02-07-2013 04:51 PM - edited 02-07-2013 04:52 PM
Congratulations! I know that feeling is amazing. I just consolidated, so I lost all the months I had paid in advance, but at least I now have a lower balance now to continue paying and will try to build up that cushion.
From what I had read in other posts, it seems like the default for many lenders is one or the other, and then you have to write a letter to get them to do the opposite. For mine, if I just paid a large payment (although I had 3 sub-loans), it did not give me the option. If I tried to allocate payments to particular loans, it would give me the option at that time to advance or not for each specific loan.
10-14-2014 08:30 AM
So if you DO click "do not advance due date" will your lender recacluate your amount owed each month based on your over payments? I just started clicking "do not advance" as I'm finally full time employed (I hadn't been clicking due to the flexibility reasons you'd all talked about) and am thinking about buying a house. I love having the credit history from the loan but want to drop down my debt-to-income ratio.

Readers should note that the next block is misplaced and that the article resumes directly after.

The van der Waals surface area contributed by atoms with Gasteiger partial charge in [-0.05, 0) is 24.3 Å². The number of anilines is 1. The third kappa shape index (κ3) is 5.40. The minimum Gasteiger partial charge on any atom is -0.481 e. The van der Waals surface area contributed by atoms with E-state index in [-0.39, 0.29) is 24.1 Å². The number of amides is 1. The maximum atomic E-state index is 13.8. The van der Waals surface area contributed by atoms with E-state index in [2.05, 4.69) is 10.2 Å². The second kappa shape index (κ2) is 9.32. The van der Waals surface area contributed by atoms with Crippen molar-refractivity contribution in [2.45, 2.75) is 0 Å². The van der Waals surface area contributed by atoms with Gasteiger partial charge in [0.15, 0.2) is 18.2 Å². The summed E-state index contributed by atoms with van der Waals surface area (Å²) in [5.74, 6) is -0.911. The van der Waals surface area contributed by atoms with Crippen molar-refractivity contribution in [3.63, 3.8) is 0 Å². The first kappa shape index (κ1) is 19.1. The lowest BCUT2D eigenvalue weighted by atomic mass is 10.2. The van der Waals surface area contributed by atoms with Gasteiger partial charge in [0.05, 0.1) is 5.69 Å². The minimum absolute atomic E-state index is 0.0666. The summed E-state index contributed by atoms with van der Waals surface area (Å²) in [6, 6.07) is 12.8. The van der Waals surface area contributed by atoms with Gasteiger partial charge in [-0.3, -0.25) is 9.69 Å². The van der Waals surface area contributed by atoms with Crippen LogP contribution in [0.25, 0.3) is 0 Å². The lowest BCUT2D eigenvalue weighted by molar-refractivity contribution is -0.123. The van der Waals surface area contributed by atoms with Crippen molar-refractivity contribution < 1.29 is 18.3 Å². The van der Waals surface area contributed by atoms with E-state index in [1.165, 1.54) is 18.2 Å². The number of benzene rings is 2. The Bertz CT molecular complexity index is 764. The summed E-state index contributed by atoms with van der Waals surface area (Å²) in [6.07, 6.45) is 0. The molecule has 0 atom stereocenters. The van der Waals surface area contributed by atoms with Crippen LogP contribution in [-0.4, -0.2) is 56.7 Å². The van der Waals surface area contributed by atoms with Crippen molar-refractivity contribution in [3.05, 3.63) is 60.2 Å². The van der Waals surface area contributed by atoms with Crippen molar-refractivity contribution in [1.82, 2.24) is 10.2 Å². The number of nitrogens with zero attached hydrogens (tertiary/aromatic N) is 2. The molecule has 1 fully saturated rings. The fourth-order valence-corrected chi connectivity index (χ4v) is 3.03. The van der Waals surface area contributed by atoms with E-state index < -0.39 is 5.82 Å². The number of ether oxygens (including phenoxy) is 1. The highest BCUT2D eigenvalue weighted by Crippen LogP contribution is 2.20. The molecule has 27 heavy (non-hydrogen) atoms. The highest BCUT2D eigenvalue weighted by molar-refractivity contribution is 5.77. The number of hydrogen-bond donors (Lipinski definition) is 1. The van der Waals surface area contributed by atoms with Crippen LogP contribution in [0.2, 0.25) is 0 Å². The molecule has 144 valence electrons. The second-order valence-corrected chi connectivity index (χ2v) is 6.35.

I know I can afford my mortgage payment plus my (triple) student loan payment but the bank doesn't necessarily agree. (Budgeting! It works!) If they actually recalculate my payments then my monthly payments "drop." At least officially.
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